Then we can stop with this “Near American” stuff.

        My people know ice. We know it from birth. And this puts us as far from you lovely Americans as it is possible to be.

        Why?

        Well, because, until You Know Ice, you ain’t cool.

      • historiophiliac - May 28, 2013 at 12:04 PM

        Hey, hey, Beaverman. I wasn’t hating. I love the cold, though I never use ice in mah drinks. I have some ice fishing in my genetic lineage (of the weaker sort, of course). In fact, if this global warning keeps up, I’m gonna have to get on that Marry-A-Canadian website so I don’t have to sneak in. Feel free to recruit for me.

      • cur68 - May 28, 2013 at 12:14 PM

        You will be made welcome. One thing, though: eat you seal blubber in a civilized manner. Knife and fork, only. Two Fisting it with the seal blubber is only for special occasions.

      • historiophiliac - May 28, 2013 at 12:21 PM

        Oh, I just can’t do blubber. :(

      • cur68 - May 28, 2013 at 12:28 PM

        You will learn to LOVE the blubber. Its the only way to build up insulation to stay warm.

      • historiophiliac - May 28, 2013 at 12:29 PM

        That’s what the Canadian is for.

      • cur68 - May 28, 2013 at 12:31 PM

        We’re often gone on the hunt. That’s why we bring home so much blubber.

      • historiophiliac - May 28, 2013 at 12:32 PM

        Well, there goes that option…

      • Old Gator - May 28, 2013 at 11:32 AM

        Is it possible that designatedhitterball arose in Canada during the last ice age, among the mammoth hunters?

      • cur68 - May 28, 2013 at 12:12 PM

        Not only possible but a certainty, Gator. The whole thing is spelled out in Waning-Pleistocene Ice sculpted to depict a Great Hunt. Its found in a ‘berg cavern not far from where Roald Amundsen’s Famous Words, “Fuuuuuuuuck Meeee, its cold!”, were uttered.

        Of course, in those days they called it “He who shall jump last onto the mammoth to clobber it ‘twixt the eyes once the others have baited it into charging over a small cliff”. This, in later times, came to be known as “Ritual Suicide”.

        The practice of being the most Useless Defensive Hunter But With a Mighty Club is preserved to this day as “The Designated Hitter”. It is believed to have been developed as a hunting technique based on the depiction of a Spear Thrower lying stomped flat with his shattered club beside him as he attempted to bunt the mammoth to death.

        The DH: defensively useless but better than watching Pitchers Hit get injured.

      • Old Gator - May 28, 2013 at 1:38 PM

        Then we’re probably lucky that Franklin disappeared. He might have come home and fucked up cricket, too.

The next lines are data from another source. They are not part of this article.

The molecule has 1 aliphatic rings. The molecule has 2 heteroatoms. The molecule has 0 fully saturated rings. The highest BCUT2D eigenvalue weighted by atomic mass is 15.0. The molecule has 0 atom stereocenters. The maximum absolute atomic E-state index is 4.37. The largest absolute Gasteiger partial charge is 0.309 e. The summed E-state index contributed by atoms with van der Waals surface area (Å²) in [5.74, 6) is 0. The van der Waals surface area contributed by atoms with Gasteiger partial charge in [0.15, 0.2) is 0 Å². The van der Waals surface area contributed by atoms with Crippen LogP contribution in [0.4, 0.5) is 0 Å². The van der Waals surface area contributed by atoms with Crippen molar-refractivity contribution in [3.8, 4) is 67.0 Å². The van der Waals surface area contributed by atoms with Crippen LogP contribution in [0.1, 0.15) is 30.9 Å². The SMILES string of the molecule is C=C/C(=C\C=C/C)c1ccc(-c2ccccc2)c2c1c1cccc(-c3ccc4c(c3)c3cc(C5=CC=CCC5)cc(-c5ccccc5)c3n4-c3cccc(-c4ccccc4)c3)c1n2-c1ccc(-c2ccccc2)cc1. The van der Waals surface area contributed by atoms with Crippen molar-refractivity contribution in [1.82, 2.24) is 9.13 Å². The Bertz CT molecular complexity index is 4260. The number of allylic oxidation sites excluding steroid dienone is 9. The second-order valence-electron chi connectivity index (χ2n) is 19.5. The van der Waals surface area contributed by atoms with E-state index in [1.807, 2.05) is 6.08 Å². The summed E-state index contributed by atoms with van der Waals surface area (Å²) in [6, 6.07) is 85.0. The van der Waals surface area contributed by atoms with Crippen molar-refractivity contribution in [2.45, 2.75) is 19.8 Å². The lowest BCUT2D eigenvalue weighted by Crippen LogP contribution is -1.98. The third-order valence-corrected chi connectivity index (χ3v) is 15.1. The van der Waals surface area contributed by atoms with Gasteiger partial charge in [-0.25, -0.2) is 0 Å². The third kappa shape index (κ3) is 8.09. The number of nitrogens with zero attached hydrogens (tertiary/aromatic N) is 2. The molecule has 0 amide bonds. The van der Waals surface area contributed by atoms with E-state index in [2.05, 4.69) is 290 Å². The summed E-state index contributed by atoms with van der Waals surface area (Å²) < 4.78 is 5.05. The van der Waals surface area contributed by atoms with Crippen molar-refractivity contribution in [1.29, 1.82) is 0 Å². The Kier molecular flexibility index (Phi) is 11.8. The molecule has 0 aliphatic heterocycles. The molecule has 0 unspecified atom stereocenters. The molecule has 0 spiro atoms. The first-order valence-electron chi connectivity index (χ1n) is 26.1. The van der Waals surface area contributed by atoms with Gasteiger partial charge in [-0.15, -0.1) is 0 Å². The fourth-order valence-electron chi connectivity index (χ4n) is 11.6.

• Old Gator - May 28, 2013 at 10:31 AM

      Proudly – you may laugh at our camouflage, but not one of our ballplayers was hit by a sniper yesterday – though to be fair, Fernandez did hit two Rays.

      • nbjays - May 28, 2013 at 11:43 AM

        Yeah, but desert camo? On a green baseball field?

      • historiophiliac - May 28, 2013 at 12:07 PM

        Jungle camo is out of vogue.

      • Old Gator - May 28, 2013 at 1:39 PM

        I don’t know. We might elect another Republican some day, so we’d better be dressed for Venezuela.

  13. deathmonkey41 - May 28, 2013 at 10:48 AM

    Unfortunately David Robertson was hurt by a bloop double, a horrible passed ball, and the fact that he kept falling behind hitters. Robbie Cano made an unbelievable play to throw a runner out at the plate right before Robertson served up that game winning single. On the positive side, Phil Hughes had another good outing.

  14. APBA Guy - May 28, 2013 at 12:42 PM

    Dan Straily had another strong outing yesterday continuing with his formula of work fast, throw strikes, and change speeds. While he throws 90% fastball/slider, it’s the 10% change-up that was his out pitch yesterday. The A’s “A” relief, now ranked # 1 in the majors (ERA, BA allowed, etc) shut down the Giants over the final 3 thoough Balfour allowed two base runners for a nervous finish. Full house at the Mausoleum, with lots of mixed couples (ie, A’s male, SF female). My girlfriend’s opinion is that the females respond to the Giants’ superior marketing. Lew Wolff was in attendance as well, first time that I can recall since the season’s first few games.

    Josh Donaldson homered again yesterday, and now is second in the AL (behind some guy named Miggy) in 3B OPS, a few points ahead of Longoria. The A’s opponents may need to be more selective against Donaldson for a while until he cools off. He’s batting behind Cespedes, who has been very inconsistent so far, with a .740 OPS compared to Donaldson’s .940.

    The Giants are throwing a rookie in Vogelsong’s spot tonight, Michael Kickham, about whom I know nothing, other than his minor league stats aren’t that good. He faces Jarrod Parker, who has had issues with fastball command so far in 2013.